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Discussion Starter · #1 ·
Well, what do you think of this CT54? I'm making arrangements to go see her.

ct54Pilgrim

Intent is year-round live aboard with wife and 7yo daughter in New England. Any thoughts/comments on or experience with this boat would be greatly appreciated.
 

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Love the look. Feels like a real sailboat, not a modern technological miracle that an MBA insured was built within strict cost controls. You know, like mine. :)

One must survey a boat of this age very rigorously to know what you're getting into. Don't just take the best price per foot. You want someone who will be thorough. I think it takes two people (surveyor and helper) and the better part of two days to do right.

It looks like there would be a fair amount of foredeck work to sail her, so she's probably not a great shorthanded boat. That's only a presumption. I also wonder how she behaves on her ear. Bob would certainly know for certain on each of these.
 

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Discussion Starter · #4 ·
That was my very first grp design, a nice looking boat in my opinion that sails surprisingly well for the type.
Gorgeous boat for sure. Thanks for making them happen, Bob...From what I'm reading there may have been a significant change in construction of these beauties after 1981, that the decks tended to have more problems with rot/leak prior to that date (this one is a 1980). True? Any other important known issues? I don't want my emotion to run rampant with my checkbook just yet...
 

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Bombay Explorer 44
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A good liveaboard choice for a family.

Check the decks very carefully. At 34 years old the teak decks may need replacing soon and there are known issues with the cored decks having rot problems due to water ingress.

Also the fuel and water tanks if original black iron will be approaching the end of their life.

The engine is an old design but in widespread use with good spares availability. The generator is a well respected one. It might be worth looking closely at the hours and maintenance records though for both. Problems with either would not be a deal breaker for me as rebuilds are easy and the price known.
 

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The ad says many "upgrades" but I see way old electronics ( I wouldn't care) old ford engine ( no mention of rebuild) no mention of rigging. What upgrades????? Price is high unless major things have been done.
 

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snake charmer, cat herder
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friends of mine had one cruising mexico..until he died was well maintained with good and current electronix.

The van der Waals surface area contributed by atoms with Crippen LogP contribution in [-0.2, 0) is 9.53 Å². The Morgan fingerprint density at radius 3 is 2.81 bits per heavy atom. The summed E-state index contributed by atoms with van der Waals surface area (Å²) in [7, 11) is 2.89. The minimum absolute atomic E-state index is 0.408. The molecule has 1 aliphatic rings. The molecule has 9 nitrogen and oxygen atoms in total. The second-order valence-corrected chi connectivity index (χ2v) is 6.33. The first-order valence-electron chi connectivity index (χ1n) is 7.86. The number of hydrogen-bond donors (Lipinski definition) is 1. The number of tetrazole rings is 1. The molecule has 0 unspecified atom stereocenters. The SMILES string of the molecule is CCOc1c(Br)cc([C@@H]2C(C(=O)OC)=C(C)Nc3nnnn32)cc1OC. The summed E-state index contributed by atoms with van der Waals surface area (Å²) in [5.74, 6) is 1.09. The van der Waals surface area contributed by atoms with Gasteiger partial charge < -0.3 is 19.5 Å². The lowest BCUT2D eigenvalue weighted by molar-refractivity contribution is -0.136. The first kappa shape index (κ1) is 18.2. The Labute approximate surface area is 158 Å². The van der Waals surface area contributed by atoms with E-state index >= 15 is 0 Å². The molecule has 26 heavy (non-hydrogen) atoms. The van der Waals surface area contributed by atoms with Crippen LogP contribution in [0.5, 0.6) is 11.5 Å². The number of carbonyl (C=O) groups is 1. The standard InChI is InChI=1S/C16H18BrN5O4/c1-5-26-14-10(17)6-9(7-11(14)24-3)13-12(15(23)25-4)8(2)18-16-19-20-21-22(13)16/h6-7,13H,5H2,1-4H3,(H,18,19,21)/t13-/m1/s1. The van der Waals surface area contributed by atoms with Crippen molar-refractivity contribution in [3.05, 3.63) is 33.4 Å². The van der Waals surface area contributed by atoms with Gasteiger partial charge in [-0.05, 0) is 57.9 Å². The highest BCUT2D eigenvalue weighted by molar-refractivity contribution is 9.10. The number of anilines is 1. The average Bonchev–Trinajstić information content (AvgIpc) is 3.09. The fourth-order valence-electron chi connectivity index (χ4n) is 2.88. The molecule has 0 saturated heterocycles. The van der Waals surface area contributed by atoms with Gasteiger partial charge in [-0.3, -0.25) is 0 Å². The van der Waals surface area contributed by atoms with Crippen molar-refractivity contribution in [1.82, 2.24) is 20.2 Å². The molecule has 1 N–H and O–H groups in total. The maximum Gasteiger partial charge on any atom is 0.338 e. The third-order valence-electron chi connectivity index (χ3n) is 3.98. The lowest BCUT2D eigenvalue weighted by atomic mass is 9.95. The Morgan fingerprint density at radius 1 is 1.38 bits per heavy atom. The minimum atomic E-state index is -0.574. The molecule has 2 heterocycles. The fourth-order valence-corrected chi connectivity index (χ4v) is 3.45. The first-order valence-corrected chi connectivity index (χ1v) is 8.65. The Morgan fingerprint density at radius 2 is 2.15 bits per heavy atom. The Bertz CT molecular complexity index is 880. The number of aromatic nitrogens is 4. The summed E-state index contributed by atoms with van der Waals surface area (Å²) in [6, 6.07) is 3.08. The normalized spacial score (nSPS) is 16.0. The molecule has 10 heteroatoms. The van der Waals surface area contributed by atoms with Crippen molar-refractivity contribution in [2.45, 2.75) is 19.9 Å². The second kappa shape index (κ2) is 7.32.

is now for sale in san diego...is not high priced and is a gorgeous boat. he liked it so much he had it for 26 years. has ALL latest stuff. good boat.,. very comfortable interior, has awesome galley.
if i could afford i would have bought it in a heartbeat. even sails better than my 41..lol
this one is named journey.
 

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Discussion Starter · #14 ·
friends of mine had one cruising mexico..until he died was well maintained with good and current electronix.
is now for sale in san diego...is not high priced and is a gorgeous boat. he liked it so much he had it for 26 years. has ALL latest stuff. good boat.,. very comfortable interior, has awesome galley.
if i could afford i would have bought it in a heartbeat. even sails better than my 41..lol
this one is named journey.
Wow, Journey looks gorgeous. Thanks for the tip. I have no idea what kind of project it would be to get her to the East Coast, though. Lots of $$ to do that I'm sure.

Bob P, you can expect me to contact you through your site for the consulting service, which is exactly what I need. Thanks...
 

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It's certainly a beautiful boat. I'm a sucker for the classic look.
 

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grumpy old man
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I was a kid when I drew that boat. I didn't have a pot to piss in but I threw my heart and soul into that design. Ted Brewer helped me with the structure. Good old Ted. They buil 100 CT54's. My royalty was $350 a boat. They paid me $700 for the design.
 

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Sailing Guy
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I have owned a CT equivalent vessel in the past. They are brute heavy displacement boats built in Taiwan. Usually, very teaky below, lots of teak above. Must like varnishing. For mainly live-aboard, would look at production boats like Catalina, Jenneau, or Beneteau which are beamier for the given length and have more open spaces. But in the end, it is what you like.

Fair Winds,
Steve Szirom
 

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Most marinas charge by the maximum length of the vessel. Looks like you are going to pay for 5 or 6 extra feet of dock space off the bow than you get to live in. Something to think about.
 

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Discussion Starter · #20 ·
I wonder do teak decks necessarily require shrink wrap in the winter? I see a lot of live aboards do without, and I was hoping to avoid living under all that plastic, but I'm picturing ice and snow just destroying all that wood....
 
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